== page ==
A recent discovery in the Conde Museum (Musée Condé) art collection has revealed a charcoal drawing with a very striking resemblance to the Mona Lisa that may have actually been done by Leonardo Da Vinci himself. The connection was made when the charcoal drawing recently came up during the museum’s recent appraisal of their art.
The painting, titled ‘Joncande Nu’ and ‘Monna Vanna’ is a charcoal drawing that features a very similar looking face to that of the Mona Lisa, and even has nearly the exact same hand gestures as the famous painting. Experts agree that the similar whimsy of the Mona Lisa can also be seen in this woman’s gestures.
The exact identity of the Mona Lisa has been a matter of speculation for years. The identity of this charcoal drawing is also believed to be that of Lisa Gherardini who has been speculated to be the Mona Lisa, which may shed more light on the mystery of the iconic figure’s identity.
Experts believe the drawing may have actually been done by one of Leonardo’s students, as the sketching done on the top right of the drawing is supposedly done by someone who was right-handed. Leonardo was famously left-handed. However, further analysis of the drawing may indicate that Leonardo added his own touches to the drawing.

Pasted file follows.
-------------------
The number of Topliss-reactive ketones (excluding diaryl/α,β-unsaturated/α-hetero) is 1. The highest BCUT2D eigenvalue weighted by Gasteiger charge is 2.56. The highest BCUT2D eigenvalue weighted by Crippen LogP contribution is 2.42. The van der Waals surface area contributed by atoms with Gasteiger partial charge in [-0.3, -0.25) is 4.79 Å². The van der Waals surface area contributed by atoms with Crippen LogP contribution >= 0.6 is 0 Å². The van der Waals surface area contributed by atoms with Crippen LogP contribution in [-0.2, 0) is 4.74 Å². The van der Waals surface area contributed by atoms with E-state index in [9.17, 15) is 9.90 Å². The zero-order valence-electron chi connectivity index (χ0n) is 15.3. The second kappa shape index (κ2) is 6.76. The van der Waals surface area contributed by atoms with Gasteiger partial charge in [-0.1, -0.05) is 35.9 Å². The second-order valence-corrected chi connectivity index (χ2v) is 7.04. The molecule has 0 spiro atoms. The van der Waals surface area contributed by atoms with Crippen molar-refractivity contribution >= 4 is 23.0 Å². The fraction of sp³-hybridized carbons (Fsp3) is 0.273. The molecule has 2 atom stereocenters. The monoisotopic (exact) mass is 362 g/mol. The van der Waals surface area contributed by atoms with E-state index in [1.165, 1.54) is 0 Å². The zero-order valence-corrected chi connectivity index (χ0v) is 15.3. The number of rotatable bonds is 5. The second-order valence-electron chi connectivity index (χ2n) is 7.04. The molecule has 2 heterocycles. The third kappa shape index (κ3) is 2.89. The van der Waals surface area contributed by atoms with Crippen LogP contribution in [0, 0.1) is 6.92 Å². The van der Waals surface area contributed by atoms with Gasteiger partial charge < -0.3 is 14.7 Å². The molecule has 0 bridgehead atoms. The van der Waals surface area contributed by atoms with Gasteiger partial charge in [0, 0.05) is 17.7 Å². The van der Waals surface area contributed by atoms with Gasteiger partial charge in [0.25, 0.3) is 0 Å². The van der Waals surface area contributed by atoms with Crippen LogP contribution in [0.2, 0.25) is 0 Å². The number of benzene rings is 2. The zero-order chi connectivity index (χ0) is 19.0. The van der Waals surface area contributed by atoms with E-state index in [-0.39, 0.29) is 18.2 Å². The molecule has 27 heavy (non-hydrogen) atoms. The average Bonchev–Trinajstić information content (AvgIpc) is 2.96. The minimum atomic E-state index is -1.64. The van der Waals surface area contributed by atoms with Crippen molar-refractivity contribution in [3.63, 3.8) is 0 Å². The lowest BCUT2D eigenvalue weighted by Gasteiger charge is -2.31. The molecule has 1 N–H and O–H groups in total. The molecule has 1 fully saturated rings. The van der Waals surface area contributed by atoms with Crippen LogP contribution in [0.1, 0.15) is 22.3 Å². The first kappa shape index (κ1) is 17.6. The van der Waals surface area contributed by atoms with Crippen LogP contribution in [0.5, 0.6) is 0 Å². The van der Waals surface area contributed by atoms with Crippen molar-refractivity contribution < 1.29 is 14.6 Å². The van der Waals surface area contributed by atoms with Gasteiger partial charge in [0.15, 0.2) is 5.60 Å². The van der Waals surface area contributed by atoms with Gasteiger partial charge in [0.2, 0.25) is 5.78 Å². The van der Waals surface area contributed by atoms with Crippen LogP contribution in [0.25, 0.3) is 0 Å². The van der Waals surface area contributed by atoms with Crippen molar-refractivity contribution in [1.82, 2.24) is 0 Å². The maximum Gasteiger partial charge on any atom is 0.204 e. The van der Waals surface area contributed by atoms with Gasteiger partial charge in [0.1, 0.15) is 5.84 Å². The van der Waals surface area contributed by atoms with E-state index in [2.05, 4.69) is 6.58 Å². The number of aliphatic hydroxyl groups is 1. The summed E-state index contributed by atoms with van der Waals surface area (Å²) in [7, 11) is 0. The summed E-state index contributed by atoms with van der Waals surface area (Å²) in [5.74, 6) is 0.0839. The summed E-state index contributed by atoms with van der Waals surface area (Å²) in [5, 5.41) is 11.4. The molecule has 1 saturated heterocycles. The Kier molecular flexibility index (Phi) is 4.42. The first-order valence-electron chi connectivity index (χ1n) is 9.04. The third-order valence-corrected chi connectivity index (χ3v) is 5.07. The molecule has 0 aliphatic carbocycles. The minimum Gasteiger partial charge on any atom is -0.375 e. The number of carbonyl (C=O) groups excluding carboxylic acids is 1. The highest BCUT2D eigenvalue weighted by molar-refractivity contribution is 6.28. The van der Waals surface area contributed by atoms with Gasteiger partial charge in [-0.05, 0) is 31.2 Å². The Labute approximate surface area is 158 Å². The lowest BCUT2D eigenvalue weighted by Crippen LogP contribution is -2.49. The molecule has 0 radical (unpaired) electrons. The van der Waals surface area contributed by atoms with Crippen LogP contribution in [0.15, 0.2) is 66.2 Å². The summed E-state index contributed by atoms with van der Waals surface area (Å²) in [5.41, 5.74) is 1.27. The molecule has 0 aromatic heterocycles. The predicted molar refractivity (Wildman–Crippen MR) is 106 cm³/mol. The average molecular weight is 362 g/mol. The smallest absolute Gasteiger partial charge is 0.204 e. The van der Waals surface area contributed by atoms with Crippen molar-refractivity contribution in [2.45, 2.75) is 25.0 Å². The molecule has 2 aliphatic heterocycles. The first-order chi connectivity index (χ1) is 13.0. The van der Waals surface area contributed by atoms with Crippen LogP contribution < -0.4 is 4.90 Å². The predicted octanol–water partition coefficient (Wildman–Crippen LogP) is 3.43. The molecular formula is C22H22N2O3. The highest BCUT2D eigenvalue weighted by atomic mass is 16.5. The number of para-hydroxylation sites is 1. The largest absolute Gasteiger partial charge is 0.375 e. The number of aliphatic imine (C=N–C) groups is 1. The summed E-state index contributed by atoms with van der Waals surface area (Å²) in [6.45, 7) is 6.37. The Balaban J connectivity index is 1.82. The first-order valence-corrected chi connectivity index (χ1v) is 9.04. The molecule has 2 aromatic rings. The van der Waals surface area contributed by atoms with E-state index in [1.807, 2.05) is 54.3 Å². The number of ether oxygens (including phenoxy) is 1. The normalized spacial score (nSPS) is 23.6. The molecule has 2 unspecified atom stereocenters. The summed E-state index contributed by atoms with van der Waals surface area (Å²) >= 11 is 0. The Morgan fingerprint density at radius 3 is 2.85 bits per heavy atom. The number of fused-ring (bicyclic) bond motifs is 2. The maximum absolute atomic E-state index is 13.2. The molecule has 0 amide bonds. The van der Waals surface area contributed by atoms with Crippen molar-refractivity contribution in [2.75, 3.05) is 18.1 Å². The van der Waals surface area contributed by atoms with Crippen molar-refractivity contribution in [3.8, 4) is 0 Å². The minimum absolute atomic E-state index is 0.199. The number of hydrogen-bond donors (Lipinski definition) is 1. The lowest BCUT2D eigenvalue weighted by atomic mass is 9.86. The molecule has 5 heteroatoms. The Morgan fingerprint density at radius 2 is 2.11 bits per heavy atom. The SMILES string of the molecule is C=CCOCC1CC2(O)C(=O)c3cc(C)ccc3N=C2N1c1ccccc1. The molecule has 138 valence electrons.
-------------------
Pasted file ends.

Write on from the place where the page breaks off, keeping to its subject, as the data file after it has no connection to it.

Over the last few weeks, the charcoal drawing has been undergoing a restoration and appraisal at the Centre for Research and Restoration of The Museums of France, where experts have speculated that the subject in the drawing may have been an early sketch or proof of concept before Leonardo Da Vinci began his iconic oil painting.
The history of the Mona Lisa is a fascinating one. The use of bulletproof glass at the Louvre keeps the painting protected. The artwork itself has a history of wanton vandalism on top of its historical significance and has even been stolen several times from the museum. Perhaps this new charcoal drawing will gain notoriety in its own respect. To date, it remains one of the most iconic and recreated images in our culture.
The drawing is scheduled to continue its appraisal, but the answers may take some time, as handling the product is very difficult. The paper is so delicate and time has not been kind to it. The process takes extra care in preserving this work of art with potentially great historical significance.